PE police rescue baby grysbok from snare

2017-03-08 15:25
The two young rescued grysbok with Marizanne Ferreira, who will take care of them. (Cara-Lee Dorfling/Netwerk24)

The two young rescued grysbok with Marizanne Ferreira, who will take care of them. (Cara-Lee Dorfling/Netwerk24)

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Port Elizabeth - A baby grysbok was rescued by Port Elizabeth police in the nick of time after being trapped in a snare with the suspected poacher nearby, sharpening his knife to slit her throat.

"She was so weak, her head was already lolling upside down," said Marizanne Ferreira, who helps rehabilitate animals in the Windy City.

Two police officers were on patrol in Walmer Township on Friday when they saw the baby grysbok in the trap, Netwerk24 reported.

"Almost right next to her a man was sharpening his knife. Had the police been there a few seconds later, her throat would have been slit," Ferreira said.

The police officers arrested the man, freed the little antelope and handed her over to the Animal Welfare Society (AWS), which asked Ferreira, who often works with the organisation, to help.

As luck would have it, Ferreira, who lives on a smallholding in Sardinia Bay, had taken in another rescued baby grysbok two weeks ago after a volunteer received information about a man that had tried to sell it.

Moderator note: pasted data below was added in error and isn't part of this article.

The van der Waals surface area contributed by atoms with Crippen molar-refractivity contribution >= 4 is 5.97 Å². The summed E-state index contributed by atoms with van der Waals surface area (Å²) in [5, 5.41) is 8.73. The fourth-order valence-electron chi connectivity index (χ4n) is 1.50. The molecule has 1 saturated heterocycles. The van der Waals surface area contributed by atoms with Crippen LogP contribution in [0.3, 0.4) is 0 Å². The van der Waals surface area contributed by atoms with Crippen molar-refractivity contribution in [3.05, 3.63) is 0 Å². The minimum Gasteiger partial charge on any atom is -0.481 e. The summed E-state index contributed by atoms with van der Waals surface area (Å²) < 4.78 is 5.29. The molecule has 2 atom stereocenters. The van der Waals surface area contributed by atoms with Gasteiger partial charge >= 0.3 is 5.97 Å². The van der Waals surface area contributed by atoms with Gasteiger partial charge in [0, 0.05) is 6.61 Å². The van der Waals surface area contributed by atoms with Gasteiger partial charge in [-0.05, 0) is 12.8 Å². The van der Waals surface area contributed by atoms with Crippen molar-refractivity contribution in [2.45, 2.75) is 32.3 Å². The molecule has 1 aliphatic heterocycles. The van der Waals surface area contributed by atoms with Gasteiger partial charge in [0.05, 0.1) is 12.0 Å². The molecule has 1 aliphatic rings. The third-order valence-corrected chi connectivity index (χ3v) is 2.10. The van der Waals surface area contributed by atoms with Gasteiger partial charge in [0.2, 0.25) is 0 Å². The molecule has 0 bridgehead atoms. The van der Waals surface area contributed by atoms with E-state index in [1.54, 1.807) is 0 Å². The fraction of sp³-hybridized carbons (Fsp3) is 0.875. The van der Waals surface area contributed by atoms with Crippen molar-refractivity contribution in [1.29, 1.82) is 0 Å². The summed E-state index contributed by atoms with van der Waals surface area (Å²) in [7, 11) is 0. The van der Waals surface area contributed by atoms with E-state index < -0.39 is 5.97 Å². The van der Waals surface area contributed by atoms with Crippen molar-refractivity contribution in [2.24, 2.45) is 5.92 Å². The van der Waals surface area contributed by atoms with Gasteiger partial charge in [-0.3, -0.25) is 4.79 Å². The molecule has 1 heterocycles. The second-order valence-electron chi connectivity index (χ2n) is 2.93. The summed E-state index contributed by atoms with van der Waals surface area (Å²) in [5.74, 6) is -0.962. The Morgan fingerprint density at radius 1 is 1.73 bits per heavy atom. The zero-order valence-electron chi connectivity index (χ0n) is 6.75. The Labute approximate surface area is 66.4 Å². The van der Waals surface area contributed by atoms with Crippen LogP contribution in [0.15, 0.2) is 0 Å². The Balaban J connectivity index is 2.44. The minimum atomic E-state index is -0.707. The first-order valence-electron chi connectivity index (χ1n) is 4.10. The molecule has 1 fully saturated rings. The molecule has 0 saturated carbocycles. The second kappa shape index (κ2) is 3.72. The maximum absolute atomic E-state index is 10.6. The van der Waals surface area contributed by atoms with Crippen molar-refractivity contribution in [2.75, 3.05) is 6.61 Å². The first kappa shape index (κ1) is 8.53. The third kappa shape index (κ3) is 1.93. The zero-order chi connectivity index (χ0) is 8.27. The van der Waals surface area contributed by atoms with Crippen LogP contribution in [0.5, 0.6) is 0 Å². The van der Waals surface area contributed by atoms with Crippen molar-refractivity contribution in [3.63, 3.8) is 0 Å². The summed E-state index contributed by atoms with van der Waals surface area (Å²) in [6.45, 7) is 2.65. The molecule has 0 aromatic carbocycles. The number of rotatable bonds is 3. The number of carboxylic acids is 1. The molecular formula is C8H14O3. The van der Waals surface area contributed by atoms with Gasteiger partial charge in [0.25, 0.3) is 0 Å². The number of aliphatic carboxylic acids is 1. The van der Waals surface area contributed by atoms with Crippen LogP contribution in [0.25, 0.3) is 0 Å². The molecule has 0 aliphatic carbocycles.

The ram, called Hulbert-Valentino because he was rescued on Valentine's Day, immediately befriended the young ewe.

Trapping animals for survival

"I've decided to call the little ewe Halina-Valentina, because they are almost like brother and sister," Ferreira said.

The ram is estimated to be between five and six weeks old, and the ewe between seven and eight weeks.

"The ram now gulps down special formula milk. The ewe doesn't really trust me yet. But I'm sure that will change soon."

Ferreira said she would be looking after the two antelope for at least six months before they can be released again.

"It is always difficult to let them go after such a long time," said Ferreira, who has helped buck in similar situations in the past.

"What saddens me is that those we do help, are just the lucky ones. How many other animals are there that are caught in snares?"

According to Beverley Rademeyer of the Animal Anti-Cruelty League, instances of people trapping animals as a means of survival are on the increase.

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Read more on:    port elizabeth  |  animals

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